U.S.-China climate deal pushes Canada to keep pace with largest trading partner

Canadian policy-makers can expect to come under intense pressure now that the United States and China have reached a ground-breaking agreement on curbing greenhouse gas emissions.

OTTAWA — Canadian policy-makers can expect to come under intense pressure now that the United States and China have reached a ground-breaking agreement on curbing greenhouse gas emissions.

The Conservative government in Ottawa has long argued that curbing Canada’s relatively paltry emissions on the global scale was not a priority when major emitters were unwilling to act.

Regulation of the oil and gas sector has been promised — and delayed — for years, even as the country falls well behind on its international commitment to curb emissions 17 per cent below 2005 levels by the year 2020.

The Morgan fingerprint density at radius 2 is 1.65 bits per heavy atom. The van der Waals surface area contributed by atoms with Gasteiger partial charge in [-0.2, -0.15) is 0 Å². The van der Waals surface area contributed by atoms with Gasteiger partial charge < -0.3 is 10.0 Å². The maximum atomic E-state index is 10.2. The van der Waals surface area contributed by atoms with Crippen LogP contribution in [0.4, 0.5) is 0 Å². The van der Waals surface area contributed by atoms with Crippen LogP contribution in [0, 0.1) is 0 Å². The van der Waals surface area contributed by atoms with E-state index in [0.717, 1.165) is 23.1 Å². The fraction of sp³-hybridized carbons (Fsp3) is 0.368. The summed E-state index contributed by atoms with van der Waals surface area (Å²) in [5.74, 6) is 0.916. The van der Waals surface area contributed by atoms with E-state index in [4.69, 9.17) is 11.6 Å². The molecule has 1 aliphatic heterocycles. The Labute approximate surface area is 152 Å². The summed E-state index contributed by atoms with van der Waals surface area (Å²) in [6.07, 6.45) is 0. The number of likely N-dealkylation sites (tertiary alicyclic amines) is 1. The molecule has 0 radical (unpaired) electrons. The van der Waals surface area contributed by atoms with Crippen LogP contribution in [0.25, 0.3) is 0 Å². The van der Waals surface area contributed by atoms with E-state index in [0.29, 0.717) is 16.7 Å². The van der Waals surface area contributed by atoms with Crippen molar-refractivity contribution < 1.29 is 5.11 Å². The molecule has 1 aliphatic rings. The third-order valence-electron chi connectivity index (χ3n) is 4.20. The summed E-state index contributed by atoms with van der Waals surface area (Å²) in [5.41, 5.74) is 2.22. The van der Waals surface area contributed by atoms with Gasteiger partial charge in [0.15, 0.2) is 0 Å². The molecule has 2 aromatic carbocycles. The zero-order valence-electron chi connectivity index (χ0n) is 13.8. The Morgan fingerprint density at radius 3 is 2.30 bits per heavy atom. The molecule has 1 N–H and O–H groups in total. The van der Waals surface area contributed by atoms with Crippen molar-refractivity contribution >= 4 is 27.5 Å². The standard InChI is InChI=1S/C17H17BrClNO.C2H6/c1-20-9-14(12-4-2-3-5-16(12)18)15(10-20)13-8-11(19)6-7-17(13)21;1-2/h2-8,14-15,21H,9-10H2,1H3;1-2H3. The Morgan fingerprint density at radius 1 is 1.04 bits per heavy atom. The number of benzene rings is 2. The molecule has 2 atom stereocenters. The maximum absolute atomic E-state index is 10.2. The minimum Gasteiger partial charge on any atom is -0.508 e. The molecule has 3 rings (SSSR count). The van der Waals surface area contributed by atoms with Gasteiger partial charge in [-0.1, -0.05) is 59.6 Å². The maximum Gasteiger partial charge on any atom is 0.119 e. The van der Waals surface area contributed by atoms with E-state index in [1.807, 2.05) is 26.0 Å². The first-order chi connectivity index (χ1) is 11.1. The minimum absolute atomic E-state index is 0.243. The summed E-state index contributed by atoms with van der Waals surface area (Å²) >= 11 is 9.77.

The surprise announcement from U.S. President Barack Obama in Beijing commits Canada’s dominant trading partner to even deeper emissions cuts by 2025.

David McLaughlin, the former head of the federal Round Table on the Environment and the Economy, says the bedrock of federal climate policy has always been alignment with Washington — but Canada is now clearly falling behind.

Environmental groups say Canada has run out of excuses for its inaction on emissions, while China’s new commitment to renewable energy means Canada could miss out on a global economic boom in clean technology.

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